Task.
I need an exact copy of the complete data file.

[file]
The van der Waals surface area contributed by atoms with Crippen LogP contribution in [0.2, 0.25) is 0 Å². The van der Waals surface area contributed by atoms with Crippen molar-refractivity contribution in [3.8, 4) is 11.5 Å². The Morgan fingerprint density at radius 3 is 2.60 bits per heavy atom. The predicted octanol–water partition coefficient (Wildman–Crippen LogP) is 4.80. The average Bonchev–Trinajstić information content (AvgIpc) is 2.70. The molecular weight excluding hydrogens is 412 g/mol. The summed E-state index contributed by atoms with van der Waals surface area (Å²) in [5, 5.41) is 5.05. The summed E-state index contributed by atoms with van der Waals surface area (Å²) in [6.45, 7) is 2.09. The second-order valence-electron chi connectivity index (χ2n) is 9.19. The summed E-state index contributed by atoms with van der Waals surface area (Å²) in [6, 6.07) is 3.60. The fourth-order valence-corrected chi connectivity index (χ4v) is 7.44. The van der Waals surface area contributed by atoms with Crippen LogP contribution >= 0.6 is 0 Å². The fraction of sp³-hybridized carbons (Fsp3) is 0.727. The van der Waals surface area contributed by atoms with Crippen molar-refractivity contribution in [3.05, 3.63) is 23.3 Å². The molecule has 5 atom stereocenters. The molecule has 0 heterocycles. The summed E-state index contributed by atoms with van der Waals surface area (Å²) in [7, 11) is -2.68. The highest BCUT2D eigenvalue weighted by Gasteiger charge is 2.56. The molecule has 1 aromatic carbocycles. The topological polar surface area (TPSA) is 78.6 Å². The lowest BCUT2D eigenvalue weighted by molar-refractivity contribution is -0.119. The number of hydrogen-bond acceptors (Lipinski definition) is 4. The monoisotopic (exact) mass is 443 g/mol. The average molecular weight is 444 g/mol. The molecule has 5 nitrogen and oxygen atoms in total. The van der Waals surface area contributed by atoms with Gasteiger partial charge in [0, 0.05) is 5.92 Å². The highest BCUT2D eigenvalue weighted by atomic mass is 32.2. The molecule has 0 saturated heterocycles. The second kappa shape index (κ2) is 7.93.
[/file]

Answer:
The van der Waals surface area contributed by atoms with Crippen LogP contribution in [0.2, 0.25) is 0 Å². The van der Waals surface area contributed by atoms with Crippen molar-refractivity contribution in [3.8, 4) is 11.5 Å². The Morgan fingerprint density at radius 3 is 2.60 bits per heavy atom. The predicted octanol–water partition coefficient (Wildman–Crippen LogP) is 4.80. The average Bonchev–Trinajstić information content (AvgIpc) is 2.70. The molecular weight excluding hydrogens is 412 g/mol. The summed E-state index contributed by atoms with van der Waals surface area (Å²) in [5, 5.41) is 5.05. The summed E-state index contributed by atoms with van der Waals surface area (Å²) in [6.45, 7) is 2.09. The second-order valence-electron chi connectivity index (χ2n) is 9.19. The summed E-state index contributed by atoms with van der Waals surface area (Å²) in [6, 6.07) is 3.60. The fourth-order valence-corrected chi connectivity index (χ4v) is 7.44. The van der Waals surface area contributed by atoms with Crippen LogP contribution >= 0.6 is 0 Å². The fraction of sp³-hybridized carbons (Fsp3) is 0.727. The van der Waals surface area contributed by atoms with Crippen molar-refractivity contribution in [3.05, 3.63) is 23.3 Å². The molecule has 5 atom stereocenters. The molecule has 0 heterocycles. The summed E-state index contributed by atoms with van der Waals surface area (Å²) in [7, 11) is -2.68. The highest BCUT2D eigenvalue weighted by Gasteiger charge is 2.56. The molecule has 1 aromatic carbocycles. The topological polar surface area (TPSA) is 78.6 Å². The lowest BCUT2D eigenvalue weighted by molar-refractivity contribution is -0.119. The number of hydrogen-bond acceptors (Lipinski definition) is 4. The monoisotopic (exact) mass is 443 g/mol. The average molecular weight is 444 g/mol. The molecule has 5 nitrogen and oxygen atoms in total. The van der Waals surface area contributed by atoms with Gasteiger partial charge in [0, 0.05) is 5.92 Å². The highest BCUT2D eigenvalue weighted by atomic mass is 32.2. The molecule has 0 saturated heterocycles. The second kappa shape index (κ2) is 7.93.